Trees are For the Birds!

There’s no better way to explain nature to your kids than to feed the birds, using the right combination of bird food, feeders, bird baths and shelter.  Cardinals, juncos, chickadees, goldfinches and mellow morning doves are among the common species in our area.

A clean, fresh supply of water is a key to success


Start off with one of the most overlooked tools to attract our feathered friends by filling the bird bath and installing a birdbath warmer.  These devices are thermostatically controlled, and keep the water from freezing.  Don’t worry – it’s not a Jacuzzi or hot tub – the temperature of the water will be maintained in the high 30’s.  When temperatures are below freezing, your bird bath will be the only non-frozen water for birds to take advantage of.  Keep the birds coming by remembering to change the water twice a week to keep it clean.

Platform ground feeder



Fill the bird feeder after you fill the bird bath.  Most songbirds prefer high fat type seeds such as black oil sunflower and safflower.  These are best placed in hanging and ground feeders.  Installing a suet feeder is a great way to attract woodpeckers, which have got to be one of the most fun birds to watch, and certainly likely to hold the attention of a elementary school kid, unless they have an iPad in their hands.  A second feeder is always a good choice and if a different type is chosen, will attract other bird species.  A hanging tube or perch feeder along with a flat platform style unit is a good combination.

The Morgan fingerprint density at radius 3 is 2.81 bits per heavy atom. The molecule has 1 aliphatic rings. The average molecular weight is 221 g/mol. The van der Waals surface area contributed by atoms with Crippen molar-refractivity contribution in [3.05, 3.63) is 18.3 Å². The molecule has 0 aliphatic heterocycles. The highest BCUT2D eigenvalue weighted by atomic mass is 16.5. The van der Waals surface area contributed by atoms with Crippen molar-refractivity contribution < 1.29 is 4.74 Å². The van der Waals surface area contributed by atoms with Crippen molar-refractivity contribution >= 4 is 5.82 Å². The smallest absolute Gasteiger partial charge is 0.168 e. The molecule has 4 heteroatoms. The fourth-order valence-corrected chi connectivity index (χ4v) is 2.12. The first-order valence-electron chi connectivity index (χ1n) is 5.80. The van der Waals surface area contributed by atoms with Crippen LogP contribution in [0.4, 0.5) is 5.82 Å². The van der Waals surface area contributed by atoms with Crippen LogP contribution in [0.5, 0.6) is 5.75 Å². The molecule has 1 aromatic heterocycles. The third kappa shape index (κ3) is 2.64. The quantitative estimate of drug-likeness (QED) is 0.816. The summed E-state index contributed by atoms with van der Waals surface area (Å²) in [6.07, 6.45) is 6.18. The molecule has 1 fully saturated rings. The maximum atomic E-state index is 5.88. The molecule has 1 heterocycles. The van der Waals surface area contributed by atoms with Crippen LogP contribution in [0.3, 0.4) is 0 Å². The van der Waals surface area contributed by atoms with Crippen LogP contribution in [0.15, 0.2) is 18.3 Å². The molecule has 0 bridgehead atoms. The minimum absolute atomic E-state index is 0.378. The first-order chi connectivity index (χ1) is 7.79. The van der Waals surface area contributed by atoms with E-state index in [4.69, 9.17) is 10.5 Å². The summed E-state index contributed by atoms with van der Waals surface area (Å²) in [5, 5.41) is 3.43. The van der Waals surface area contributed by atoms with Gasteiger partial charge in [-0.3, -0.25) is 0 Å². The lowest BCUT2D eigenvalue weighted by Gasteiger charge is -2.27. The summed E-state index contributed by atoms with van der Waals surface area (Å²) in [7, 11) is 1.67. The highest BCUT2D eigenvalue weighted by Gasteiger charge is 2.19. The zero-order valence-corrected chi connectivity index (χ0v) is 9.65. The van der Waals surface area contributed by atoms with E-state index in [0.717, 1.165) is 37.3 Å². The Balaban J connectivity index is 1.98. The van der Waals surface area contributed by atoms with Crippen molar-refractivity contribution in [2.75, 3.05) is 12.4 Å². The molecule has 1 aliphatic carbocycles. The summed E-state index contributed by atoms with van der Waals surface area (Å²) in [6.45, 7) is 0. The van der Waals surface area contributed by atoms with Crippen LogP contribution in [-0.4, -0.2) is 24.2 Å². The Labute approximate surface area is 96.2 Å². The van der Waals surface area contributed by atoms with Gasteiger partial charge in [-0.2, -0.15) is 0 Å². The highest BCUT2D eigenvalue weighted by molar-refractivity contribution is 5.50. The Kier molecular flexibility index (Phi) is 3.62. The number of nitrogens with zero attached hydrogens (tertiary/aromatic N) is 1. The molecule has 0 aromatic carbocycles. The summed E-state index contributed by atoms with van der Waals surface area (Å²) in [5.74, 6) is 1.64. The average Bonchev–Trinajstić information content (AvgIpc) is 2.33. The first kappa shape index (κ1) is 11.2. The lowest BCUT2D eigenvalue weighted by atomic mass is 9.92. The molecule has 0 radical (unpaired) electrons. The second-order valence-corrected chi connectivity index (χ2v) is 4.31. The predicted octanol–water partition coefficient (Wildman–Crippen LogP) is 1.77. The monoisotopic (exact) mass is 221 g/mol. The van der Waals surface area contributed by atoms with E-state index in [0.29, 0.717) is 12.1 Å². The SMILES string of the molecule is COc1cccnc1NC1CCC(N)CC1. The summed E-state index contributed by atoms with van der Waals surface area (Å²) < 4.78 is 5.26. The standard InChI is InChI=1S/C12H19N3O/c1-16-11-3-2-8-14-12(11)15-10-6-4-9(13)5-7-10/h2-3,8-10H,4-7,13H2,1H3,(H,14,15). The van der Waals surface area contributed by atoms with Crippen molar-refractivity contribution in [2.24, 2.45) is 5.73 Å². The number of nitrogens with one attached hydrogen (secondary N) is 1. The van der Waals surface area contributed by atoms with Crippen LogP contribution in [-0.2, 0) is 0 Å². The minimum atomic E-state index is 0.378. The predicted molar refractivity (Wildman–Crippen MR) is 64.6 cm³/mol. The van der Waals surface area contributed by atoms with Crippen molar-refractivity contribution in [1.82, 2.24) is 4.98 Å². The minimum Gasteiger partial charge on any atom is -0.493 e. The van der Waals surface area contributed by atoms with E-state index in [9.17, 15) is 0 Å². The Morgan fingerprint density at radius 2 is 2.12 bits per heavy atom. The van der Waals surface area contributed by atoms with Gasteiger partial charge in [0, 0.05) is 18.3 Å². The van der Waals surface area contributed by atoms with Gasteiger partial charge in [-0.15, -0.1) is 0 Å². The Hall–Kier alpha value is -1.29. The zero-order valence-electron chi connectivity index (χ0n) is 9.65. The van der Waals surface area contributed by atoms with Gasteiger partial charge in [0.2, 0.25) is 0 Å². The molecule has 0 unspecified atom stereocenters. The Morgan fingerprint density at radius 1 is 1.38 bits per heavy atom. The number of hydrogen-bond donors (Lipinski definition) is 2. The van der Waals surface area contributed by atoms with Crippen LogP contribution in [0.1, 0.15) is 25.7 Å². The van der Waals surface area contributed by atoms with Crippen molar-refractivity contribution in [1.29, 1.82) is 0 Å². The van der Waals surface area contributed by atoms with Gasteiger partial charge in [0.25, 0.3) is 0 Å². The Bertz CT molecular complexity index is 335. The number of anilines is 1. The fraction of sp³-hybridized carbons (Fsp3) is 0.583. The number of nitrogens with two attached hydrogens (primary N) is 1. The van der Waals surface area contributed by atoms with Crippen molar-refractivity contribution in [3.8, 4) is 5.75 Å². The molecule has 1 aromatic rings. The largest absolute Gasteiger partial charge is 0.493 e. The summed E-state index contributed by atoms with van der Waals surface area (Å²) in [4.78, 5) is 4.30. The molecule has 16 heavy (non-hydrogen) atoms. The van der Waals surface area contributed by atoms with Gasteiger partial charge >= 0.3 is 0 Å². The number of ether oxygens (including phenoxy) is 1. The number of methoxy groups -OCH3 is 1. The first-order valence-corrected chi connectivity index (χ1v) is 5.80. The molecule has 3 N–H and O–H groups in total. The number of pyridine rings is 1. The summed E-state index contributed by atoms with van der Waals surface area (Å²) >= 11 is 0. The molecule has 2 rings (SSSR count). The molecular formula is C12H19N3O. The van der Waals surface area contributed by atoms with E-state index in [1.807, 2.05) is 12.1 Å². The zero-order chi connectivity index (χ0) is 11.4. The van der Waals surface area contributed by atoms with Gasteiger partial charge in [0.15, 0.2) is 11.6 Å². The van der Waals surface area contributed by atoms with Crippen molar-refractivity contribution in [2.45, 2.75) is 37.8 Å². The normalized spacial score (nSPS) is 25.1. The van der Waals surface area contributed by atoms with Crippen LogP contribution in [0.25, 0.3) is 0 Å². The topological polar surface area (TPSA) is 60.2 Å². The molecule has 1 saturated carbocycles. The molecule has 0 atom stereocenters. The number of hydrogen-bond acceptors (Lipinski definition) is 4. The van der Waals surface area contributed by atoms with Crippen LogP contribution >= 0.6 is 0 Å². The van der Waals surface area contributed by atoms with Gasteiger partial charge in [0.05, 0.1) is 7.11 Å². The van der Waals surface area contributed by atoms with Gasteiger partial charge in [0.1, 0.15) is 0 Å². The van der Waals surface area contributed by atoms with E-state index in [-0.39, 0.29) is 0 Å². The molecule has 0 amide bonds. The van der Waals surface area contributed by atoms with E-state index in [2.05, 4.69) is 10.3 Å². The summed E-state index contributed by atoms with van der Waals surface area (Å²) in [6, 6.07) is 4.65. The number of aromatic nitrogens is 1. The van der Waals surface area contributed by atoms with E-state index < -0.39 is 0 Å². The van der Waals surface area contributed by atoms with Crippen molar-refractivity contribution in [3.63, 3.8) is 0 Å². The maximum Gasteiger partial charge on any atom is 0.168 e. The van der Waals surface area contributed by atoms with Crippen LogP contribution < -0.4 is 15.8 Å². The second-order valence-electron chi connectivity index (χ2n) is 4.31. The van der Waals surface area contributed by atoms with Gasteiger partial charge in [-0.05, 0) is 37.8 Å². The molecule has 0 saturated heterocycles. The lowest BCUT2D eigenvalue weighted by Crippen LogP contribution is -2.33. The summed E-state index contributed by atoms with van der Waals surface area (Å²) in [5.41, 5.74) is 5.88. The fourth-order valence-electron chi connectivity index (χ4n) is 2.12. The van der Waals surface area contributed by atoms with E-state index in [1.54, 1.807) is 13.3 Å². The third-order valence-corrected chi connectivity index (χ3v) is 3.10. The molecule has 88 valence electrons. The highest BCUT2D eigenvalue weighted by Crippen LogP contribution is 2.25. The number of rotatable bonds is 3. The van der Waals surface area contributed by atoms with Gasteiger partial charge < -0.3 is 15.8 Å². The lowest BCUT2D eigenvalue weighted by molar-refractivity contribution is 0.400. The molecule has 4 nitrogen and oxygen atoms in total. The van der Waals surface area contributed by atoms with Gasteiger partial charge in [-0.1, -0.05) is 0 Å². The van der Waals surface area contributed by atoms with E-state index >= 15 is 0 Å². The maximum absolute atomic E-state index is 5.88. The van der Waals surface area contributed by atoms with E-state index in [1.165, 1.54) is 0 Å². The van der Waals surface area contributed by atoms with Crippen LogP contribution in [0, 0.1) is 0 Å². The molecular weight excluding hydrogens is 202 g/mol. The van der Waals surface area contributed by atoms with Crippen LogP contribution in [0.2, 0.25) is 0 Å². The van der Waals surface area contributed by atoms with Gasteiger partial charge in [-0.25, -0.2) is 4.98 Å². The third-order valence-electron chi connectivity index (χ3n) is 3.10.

Trees are one of the best items that we can use to keep birds visible.  Many plants offer winter berries, seeds, and pods for birds and other wildlife. Consider adding four-season plants to your landscape.

A variety of feeders is helpful


Pines and other conifers offer the homeowner the chance to establish a sense of forest in the city via the droppage of fruits, needles and bud scales. Bird feeding experts indicate that there is no better way to provide shelter for songbirds than to incorporate a cedar or spruce into the landscape and place a couple of bird feeders nearby.  Quite obviously, in the Midwest, all season color is a real plus as well.  Shrubs such as cotoneaster, spirea, dogwood, viburnum and yew are good choices as a respite during cold winters and to protect them from predators.

Dead standing trees offer pockets of decay for cavity nesting birds
John Fech
Horticulture Extension Educator at Nebraska Extension
John Fech is a horticulturist with the University of Nebraska-Lincoln and certified arborist with the International Society of Arboriculture. The author of 2 books and over 200 popular and trade journal articles, he focuses his time on teaching effective landscape maintenance techniques, water conservation, diagnosing turf and ornamental problems and encouraging effective bilingual communication in the green industry. He works extensively with the media to extend the message of landscape sustainability, making over 100 television and radio appearances each year.
John Fech on EmailJohn Fech on Twitter

Leave a Reply

This site uses Akismet to reduce spam. Learn how your comment data is processed.